There was a time when I declared the first 45 GRAVE record, 1981’s “Black Cross/Wax”, to be punk’s finest single to date. Granted, I was 18 years old at the time, and hadn’t yet heard Pere Ubu, The Pagans, The Bags nor most of the rest of the canon. I had a bit of “the goth” in me, despite appearances, and thought this one was about as ripping as ripping could be. 27 years after its release (!), I’m still pretty favorably disposed to it. Here’s a summation I wrote previously about this record and the posthumous LP “Autopsy” in 2005:
There was a brief period in my life, quite early in my punk fandom, when I declared to the world that the greatest 45 in the history of punk rock was this band's "Black Cross / Wax". I once stumbled onto college radio three sheets to the wind and pronounced it so, and proceeded to emit a ghoulish, gurgling on-mic scream along with Dinah Cancer during "Black Cross"'s crucial break. Only after years of ridicule and subsequent therapy can I make my fragile peace with that godforsaken evening. I bring this up because I've seen very few fans hold this band up for much of anything in the intervening years, except as one of many cool early 80s bands trolling for gigs in Los Angeles during a period in which there were plenty. Goths haven't really fully embraced them, least not last time I checked, given 45 GRAVE's -- or at least this album's -- fast, screeching, near-hardcore tempos. These tempos and the sheer power & speed of the delivery on this fine record mitigate a whole host of problems, not the least of which is the lyrics and all the bat/cave/crucifix/coffin tomfoolery they were peddling.
When "Autopsy" came out posthumously in 1987, a lot of us were truly floored, because outside of "Black Cross" we'd never heard 45 Grave play so fast. They'd made their mark up to that time with an awful dirgy metal tune called "Party Time" that was on the "Return of the Living Dead" soundtrack, a film soundtrack notable to me in high school because, like "Repo Man", it had PUNK on it!!! But "Party Time" blew, as did the majority of the band's only official LP, "Sleep In Safety". What I didn't know until In The Red put out that fantastic CONSUMERS LP was that the early 45 Grave were a direct outgrowth of that blazing Phoenix punk band's 1977 recordings, and that the "Autopsy" recordings were 45 Grave at their very earliest, ripping it up in fine full-fidelity style like THE MISFITS and THE BAGS. Since they featured not only Paul Cutler from The Consumers but Don Bolles from The Germs & Rob Ritter from The Bags, the tear-it-up pedigree was highly refined & practiced in the legend-making punk rock dark arts. And Cutler was bold enough to swipe most of his best songs from The Consumers, and then re-record them with a female singer & his hot new band = 45 Grave.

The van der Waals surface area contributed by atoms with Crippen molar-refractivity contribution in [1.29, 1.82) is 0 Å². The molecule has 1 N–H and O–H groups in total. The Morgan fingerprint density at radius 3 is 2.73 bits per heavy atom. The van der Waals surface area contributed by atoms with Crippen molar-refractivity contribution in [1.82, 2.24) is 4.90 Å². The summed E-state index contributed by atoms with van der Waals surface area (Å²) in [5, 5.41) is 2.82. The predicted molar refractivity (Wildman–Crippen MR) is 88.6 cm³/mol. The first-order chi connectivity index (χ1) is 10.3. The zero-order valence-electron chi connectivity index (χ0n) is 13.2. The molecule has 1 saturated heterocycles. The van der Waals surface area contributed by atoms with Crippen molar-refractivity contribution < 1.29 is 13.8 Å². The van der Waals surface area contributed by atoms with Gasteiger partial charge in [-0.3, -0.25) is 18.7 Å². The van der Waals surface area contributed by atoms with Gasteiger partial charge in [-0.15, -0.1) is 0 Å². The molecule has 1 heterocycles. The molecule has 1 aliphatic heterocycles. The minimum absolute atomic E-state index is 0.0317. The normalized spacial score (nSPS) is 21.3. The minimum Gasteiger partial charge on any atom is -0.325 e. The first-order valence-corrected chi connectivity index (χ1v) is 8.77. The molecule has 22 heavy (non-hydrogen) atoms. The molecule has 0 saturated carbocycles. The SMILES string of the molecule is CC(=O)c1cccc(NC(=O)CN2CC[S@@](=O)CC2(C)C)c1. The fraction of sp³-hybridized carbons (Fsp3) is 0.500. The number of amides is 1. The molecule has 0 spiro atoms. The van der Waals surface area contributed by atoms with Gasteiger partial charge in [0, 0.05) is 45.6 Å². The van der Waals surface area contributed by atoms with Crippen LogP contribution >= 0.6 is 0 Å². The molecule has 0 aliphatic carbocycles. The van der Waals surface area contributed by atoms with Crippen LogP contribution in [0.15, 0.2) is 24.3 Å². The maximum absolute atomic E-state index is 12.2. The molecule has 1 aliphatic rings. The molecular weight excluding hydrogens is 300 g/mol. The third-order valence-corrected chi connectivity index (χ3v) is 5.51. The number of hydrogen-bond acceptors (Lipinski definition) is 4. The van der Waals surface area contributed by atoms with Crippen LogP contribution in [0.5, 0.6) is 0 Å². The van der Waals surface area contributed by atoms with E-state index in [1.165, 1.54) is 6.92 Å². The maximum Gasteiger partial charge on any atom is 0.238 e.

Granted, the horror BS was/is a little much, but like The Misfits, it was a gimmick that could mostly be shunted aside if you pretended you'd recently had a partial lobotomy. Only "Dinah Cancer"'s banshee vocals and some select atrocious lyrics still make my skin crawl, now that I've mentally removed my frontal lobes. This collection nets you that wild-ass "Black Cross" 45, certainly one of the top 197 punk 45s of all time, a large batch of 90-second howlers, the novelty "Monster Mash"-like "Riboflavin Flavored, Non-Carbonated, Polyunsaturated Blood" and even an early "Partytime" that almost doesn't suck. I wasn't even sure this even made it out to CD until I read here that it's one of the rarest CDs going, selling on eBay for $268. Now how do you figure that? I busted the LP out last week and gave it a full-bosom nostalgia listen, and I can say that the center still held. Check your local auction listings and keep that wallet stuffed!
In the meantime, here’s that first 45 in all of its blood-curdling glory.
Play or Download 45 GRAVE – “Black Cross” (A-side)
Play or Download 45 GRAVE – “Wax” (B-side)